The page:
In Someplace Like America, writer Dale Maharidge and photographer Michael S. Williamson take us to the working-class heart of America, bringing to life—through shoe leather reporting, memoir, vivid stories, stunning photographs, and thoughtful analysis—the deepening crises of poverty and homelessness. The story begins in 1980, when the authors joined forces to cover the America being ignored by the mainstream media—people living on the margins and losing their jobs as a result of deindustrialization. Since then, Maharidge and Williamson have traveled more than half a million miles to investigate the state of the working class (winning a Pulitzer Prize in the process). In Someplace Like America, they follow the lives of several families over the thirty-year span to present an intimate and devastating portrait of workers going jobless. This brilliant and essential study—begun in the trickle-down Reagan years and culminating with the recent banking catastrophe—puts a human face on today’s grim economic numbers. It also illuminates the courage and resolve with which the next generation faces the future.
Dale Maharidge is Associate Professor at Columbia University’s Graduate School of Journalism. He has published seven books, including And Their Children After Them, which won the Pulitzer Prize, and Journey to Nowhere: The Saga of the New Underclass. Michael S. Williamson is a photographer at the Washington Post who has collaborated with Maharidge on many of his books.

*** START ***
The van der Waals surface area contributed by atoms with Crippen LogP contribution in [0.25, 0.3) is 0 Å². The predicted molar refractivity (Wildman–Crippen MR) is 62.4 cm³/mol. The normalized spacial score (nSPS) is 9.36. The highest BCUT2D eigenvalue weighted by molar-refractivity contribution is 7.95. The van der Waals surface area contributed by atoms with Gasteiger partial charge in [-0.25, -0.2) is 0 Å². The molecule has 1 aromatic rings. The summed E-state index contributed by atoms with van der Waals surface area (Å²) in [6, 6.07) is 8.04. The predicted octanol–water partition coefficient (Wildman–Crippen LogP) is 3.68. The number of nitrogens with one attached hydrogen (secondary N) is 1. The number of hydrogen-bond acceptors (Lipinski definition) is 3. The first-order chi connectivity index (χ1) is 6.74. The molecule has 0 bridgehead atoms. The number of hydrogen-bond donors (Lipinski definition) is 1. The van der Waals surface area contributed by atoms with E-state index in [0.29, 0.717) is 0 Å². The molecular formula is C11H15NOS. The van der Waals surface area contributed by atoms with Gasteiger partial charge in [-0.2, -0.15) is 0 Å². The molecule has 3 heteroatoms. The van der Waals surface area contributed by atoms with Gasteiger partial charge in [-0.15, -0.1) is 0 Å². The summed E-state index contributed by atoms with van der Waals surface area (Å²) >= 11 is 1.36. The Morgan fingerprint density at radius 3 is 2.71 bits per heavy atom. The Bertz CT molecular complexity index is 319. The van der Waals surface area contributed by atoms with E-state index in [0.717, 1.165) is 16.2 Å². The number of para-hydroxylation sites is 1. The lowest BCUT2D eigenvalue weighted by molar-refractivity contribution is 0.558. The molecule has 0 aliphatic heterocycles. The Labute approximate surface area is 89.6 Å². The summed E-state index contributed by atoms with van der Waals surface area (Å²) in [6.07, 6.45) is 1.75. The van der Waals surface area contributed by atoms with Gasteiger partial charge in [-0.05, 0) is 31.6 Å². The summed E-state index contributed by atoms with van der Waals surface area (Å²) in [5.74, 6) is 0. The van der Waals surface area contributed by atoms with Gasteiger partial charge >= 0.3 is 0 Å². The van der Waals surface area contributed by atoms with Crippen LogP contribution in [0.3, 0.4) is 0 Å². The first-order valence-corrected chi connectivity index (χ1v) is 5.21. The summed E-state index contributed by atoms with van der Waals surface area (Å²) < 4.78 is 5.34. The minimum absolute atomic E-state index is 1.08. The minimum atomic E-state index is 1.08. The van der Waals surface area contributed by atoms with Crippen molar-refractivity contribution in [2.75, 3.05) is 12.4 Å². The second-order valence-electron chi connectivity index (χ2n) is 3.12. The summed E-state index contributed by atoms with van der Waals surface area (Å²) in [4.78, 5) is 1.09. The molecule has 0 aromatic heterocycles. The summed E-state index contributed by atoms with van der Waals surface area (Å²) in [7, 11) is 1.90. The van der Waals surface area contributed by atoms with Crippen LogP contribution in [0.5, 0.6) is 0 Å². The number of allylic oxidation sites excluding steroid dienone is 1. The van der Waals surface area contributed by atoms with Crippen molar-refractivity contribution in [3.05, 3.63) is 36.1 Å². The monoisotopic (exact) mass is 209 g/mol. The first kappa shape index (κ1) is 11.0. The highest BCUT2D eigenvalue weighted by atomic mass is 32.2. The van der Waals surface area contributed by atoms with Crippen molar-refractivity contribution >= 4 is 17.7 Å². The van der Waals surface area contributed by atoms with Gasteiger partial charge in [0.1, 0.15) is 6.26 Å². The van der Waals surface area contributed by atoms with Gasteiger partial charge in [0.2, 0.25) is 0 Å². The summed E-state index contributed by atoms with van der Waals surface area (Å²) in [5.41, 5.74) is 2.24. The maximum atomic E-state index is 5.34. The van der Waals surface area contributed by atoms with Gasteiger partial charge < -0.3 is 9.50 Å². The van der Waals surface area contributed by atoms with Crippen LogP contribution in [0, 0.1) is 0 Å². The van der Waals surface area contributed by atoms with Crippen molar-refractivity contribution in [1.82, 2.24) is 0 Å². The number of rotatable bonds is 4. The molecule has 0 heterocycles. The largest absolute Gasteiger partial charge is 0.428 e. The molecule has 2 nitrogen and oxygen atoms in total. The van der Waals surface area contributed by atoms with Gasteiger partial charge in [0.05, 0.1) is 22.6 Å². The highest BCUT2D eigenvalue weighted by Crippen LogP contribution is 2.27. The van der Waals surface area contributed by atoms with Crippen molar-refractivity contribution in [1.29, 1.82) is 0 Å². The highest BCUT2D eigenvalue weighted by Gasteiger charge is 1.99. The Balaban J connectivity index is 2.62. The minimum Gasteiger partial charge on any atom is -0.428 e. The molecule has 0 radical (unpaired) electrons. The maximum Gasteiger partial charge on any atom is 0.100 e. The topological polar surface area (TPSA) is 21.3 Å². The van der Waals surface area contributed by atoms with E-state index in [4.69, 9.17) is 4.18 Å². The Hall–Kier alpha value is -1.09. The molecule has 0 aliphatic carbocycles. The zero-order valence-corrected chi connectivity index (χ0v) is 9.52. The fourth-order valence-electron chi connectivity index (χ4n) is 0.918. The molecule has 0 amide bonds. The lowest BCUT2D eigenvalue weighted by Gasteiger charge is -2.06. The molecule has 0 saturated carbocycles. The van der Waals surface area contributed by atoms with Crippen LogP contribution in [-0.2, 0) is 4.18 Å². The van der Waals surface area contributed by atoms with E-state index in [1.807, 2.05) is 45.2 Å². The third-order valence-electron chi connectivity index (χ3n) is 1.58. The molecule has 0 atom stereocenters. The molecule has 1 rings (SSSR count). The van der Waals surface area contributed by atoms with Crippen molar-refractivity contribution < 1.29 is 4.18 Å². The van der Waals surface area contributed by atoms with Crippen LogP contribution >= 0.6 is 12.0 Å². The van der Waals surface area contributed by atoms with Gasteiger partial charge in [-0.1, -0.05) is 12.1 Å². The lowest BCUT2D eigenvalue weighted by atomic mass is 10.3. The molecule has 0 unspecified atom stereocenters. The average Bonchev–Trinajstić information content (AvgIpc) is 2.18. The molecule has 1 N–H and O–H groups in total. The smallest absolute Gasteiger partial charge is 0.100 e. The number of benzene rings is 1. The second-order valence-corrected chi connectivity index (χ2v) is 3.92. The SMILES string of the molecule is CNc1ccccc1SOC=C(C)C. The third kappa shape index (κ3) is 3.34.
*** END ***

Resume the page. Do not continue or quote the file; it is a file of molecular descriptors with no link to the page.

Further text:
“Someplace Like America is unrelenting prose, not poetry, but what the book lacks in intimacy it makes up for in breadth and persistence. There's something doggedly heroic in this commitment to one of journalism's least glamorous, least remunerative subjects.”
–George Packer, The New Yorker
“These boys saw the floorboards giving out while the rest of America danced in the pig and whistle. Maharidge and Williamson have a document here that may be even more important in a generation than it is today.”—Charlie LeDuff, author of Work and Other Sins: Life in New York City and Thereabouts
“Through the voices and stories of working-class people, Maharidge and Williamson provide insight into the current situation, reminding us of the history of economic struggle and the importance of understanding our culture from the bottom up.” —John Russo, co-author of Steeltown U.S.A.: Work and Memory in Youngstown
“This is a deeply felt and beautifully crafted book. Maharidge and Williamson are brave and clear-eyed in chronicling the struggle of America’s workers.” —Todd DePastino, author of Citizen Hobo: How a Century of Homelessness Shaped America
"In this moving and urgent book, Maharidge and Williamson continue to dig through the social wreckage of three decades of economic plunder, courageously documenting the uprooted and displaced, the uncertain and the fearful. Someplace Like America peers into the dark heart of a society that has turned its back on working people--and that may be on the cusp of abandoning its dignity as well. In the smoldering occupational ruins of what once was, Maharidge also manages to find hopeful embers of what might one day be. A disturbing retrospective on twenty-five years of reporting on the long-term dissolution of the American dream." —Jefferson Cowie, Cornell University, author of Stayin' Alive: The 1970s and the Last Days of the Working Class
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